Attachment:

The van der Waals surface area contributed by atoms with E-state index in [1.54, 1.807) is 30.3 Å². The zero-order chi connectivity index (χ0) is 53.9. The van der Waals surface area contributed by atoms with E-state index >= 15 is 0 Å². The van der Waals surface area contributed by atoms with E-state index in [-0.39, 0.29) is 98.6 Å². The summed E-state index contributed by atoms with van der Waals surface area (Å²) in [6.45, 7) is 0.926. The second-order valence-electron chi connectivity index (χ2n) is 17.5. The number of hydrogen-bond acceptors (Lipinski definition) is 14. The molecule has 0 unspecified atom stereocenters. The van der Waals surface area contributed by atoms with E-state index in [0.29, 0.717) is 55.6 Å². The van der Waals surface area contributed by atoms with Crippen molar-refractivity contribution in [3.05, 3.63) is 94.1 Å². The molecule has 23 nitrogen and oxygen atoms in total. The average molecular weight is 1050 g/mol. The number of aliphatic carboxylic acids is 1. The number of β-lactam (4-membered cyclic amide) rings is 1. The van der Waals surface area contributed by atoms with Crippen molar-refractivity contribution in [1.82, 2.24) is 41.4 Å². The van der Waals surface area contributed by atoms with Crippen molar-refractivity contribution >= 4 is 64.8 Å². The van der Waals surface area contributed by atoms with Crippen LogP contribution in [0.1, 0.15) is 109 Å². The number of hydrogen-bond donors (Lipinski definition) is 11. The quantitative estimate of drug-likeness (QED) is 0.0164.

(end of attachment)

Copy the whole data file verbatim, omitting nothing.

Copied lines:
The van der Waals surface area contributed by atoms with E-state index in [1.54, 1.807) is 30.3 Å². The zero-order chi connectivity index (χ0) is 53.9. The van der Waals surface area contributed by atoms with E-state index >= 15 is 0 Å². The van der Waals surface area contributed by atoms with E-state index in [-0.39, 0.29) is 98.6 Å². The summed E-state index contributed by atoms with van der Waals surface area (Å²) in [6.45, 7) is 0.926. The second-order valence-electron chi connectivity index (χ2n) is 17.5. The number of hydrogen-bond acceptors (Lipinski definition) is 14. The molecule has 0 unspecified atom stereocenters. The van der Waals surface area contributed by atoms with E-state index in [0.29, 0.717) is 55.6 Å². The van der Waals surface area contributed by atoms with Crippen molar-refractivity contribution in [3.05, 3.63) is 94.1 Å². The molecule has 23 nitrogen and oxygen atoms in total. The average molecular weight is 1050 g/mol. The number of aliphatic carboxylic acids is 1. The number of β-lactam (4-membered cyclic amide) rings is 1. The van der Waals surface area contributed by atoms with Crippen molar-refractivity contribution in [1.82, 2.24) is 41.4 Å². The van der Waals surface area contributed by atoms with Crippen molar-refractivity contribution >= 4 is 64.8 Å². The van der Waals surface area contributed by atoms with Crippen LogP contribution in [0.1, 0.15) is 109 Å². The number of hydrogen-bond donors (Lipinski definition) is 11. The quantitative estimate of drug-likeness (QED) is 0.0164.